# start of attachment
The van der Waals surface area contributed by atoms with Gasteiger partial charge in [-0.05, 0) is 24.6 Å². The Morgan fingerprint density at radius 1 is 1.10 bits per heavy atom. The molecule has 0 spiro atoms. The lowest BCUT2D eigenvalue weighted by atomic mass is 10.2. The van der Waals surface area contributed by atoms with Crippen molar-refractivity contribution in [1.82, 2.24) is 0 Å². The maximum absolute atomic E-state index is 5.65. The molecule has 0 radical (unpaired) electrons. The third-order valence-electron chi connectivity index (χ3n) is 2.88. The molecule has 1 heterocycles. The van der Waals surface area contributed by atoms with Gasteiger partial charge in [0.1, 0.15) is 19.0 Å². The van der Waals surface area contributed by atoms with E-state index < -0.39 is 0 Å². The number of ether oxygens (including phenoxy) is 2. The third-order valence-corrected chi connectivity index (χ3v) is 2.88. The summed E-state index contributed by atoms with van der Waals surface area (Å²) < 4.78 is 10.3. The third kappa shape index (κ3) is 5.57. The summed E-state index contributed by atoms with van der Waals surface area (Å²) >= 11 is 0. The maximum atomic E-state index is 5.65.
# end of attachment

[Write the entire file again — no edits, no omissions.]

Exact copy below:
The van der Waals surface area contributed by atoms with Gasteiger partial charge in [-0.05, 0) is 24.6 Å². The Morgan fingerprint density at radius 1 is 1.10 bits per heavy atom. The molecule has 0 spiro atoms. The lowest BCUT2D eigenvalue weighted by atomic mass is 10.2. The van der Waals surface area contributed by atoms with Crippen molar-refractivity contribution in [1.82, 2.24) is 0 Å². The maximum absolute atomic E-state index is 5.65. The molecule has 0 radical (unpaired) electrons. The third-order valence-electron chi connectivity index (χ3n) is 2.88. The molecule has 1 heterocycles. The van der Waals surface area contributed by atoms with Gasteiger partial charge in [0.1, 0.15) is 19.0 Å². The van der Waals surface area contributed by atoms with E-state index < -0.39 is 0 Å². The number of ether oxygens (including phenoxy) is 2. The third-order valence-corrected chi connectivity index (χ3v) is 2.88. The summed E-state index contributed by atoms with van der Waals surface area (Å²) < 4.78 is 10.3. The third kappa shape index (κ3) is 5.57. The summed E-state index contributed by atoms with van der Waals surface area (Å²) >= 11 is 0. The maximum atomic E-state index is 5.65.